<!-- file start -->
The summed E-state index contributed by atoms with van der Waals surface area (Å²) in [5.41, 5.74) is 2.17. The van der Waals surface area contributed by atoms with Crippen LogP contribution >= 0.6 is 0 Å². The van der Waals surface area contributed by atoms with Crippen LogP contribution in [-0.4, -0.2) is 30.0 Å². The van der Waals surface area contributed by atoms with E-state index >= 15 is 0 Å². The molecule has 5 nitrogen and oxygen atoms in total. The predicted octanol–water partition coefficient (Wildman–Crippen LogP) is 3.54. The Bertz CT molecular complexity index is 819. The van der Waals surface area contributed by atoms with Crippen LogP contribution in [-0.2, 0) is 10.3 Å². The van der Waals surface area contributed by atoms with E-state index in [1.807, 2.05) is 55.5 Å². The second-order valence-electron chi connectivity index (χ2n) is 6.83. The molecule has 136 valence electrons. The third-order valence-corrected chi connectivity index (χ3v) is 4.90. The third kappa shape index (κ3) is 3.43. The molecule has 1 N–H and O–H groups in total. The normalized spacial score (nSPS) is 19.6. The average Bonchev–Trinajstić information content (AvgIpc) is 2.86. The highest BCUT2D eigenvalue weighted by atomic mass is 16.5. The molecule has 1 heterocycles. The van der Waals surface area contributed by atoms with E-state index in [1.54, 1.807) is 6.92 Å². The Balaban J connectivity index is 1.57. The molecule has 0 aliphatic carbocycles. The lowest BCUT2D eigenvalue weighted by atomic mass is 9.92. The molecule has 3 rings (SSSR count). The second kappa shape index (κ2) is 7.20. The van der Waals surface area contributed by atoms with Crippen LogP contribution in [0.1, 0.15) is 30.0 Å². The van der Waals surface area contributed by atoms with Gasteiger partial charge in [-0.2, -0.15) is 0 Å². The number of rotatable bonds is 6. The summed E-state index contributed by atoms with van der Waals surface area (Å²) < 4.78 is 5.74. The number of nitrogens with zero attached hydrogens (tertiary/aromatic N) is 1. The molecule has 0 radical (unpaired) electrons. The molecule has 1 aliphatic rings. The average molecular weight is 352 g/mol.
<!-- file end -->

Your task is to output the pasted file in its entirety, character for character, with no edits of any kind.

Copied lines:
The summed E-state index contributed by atoms with van der Waals surface area (Å²) in [5.41, 5.74) is 2.17. The van der Waals surface area contributed by atoms with Crippen LogP contribution >= 0.6 is 0 Å². The van der Waals surface area contributed by atoms with Crippen LogP contribution in [-0.4, -0.2) is 30.0 Å². The van der Waals surface area contributed by atoms with E-state index >= 15 is 0 Å². The molecule has 5 nitrogen and oxygen atoms in total. The predicted octanol–water partition coefficient (Wildman–Crippen LogP) is 3.54. The Bertz CT molecular complexity index is 819. The van der Waals surface area contributed by atoms with Crippen LogP contribution in [-0.2, 0) is 10.3 Å². The van der Waals surface area contributed by atoms with E-state index in [1.807, 2.05) is 55.5 Å². The second-order valence-electron chi connectivity index (χ2n) is 6.83. The molecule has 136 valence electrons. The third-order valence-corrected chi connectivity index (χ3v) is 4.90. The third kappa shape index (κ3) is 3.43. The molecule has 1 N–H and O–H groups in total. The normalized spacial score (nSPS) is 19.6. The average Bonchev–Trinajstić information content (AvgIpc) is 2.86. The highest BCUT2D eigenvalue weighted by atomic mass is 16.5. The molecule has 1 heterocycles. The van der Waals surface area contributed by atoms with E-state index in [1.54, 1.807) is 6.92 Å². The Balaban J connectivity index is 1.57. The molecule has 0 aliphatic carbocycles. The lowest BCUT2D eigenvalue weighted by atomic mass is 9.92. The molecule has 3 rings (SSSR count). The second kappa shape index (κ2) is 7.20. The van der Waals surface area contributed by atoms with Crippen LogP contribution in [0.1, 0.15) is 30.0 Å². The van der Waals surface area contributed by atoms with Gasteiger partial charge in [-0.2, -0.15) is 0 Å². The number of rotatable bonds is 6. The summed E-state index contributed by atoms with van der Waals surface area (Å²) < 4.78 is 5.74. The number of nitrogens with zero attached hydrogens (tertiary/aromatic N) is 1. The molecule has 0 radical (unpaired) electrons. The molecule has 1 aliphatic rings. The average molecular weight is 352 g/mol.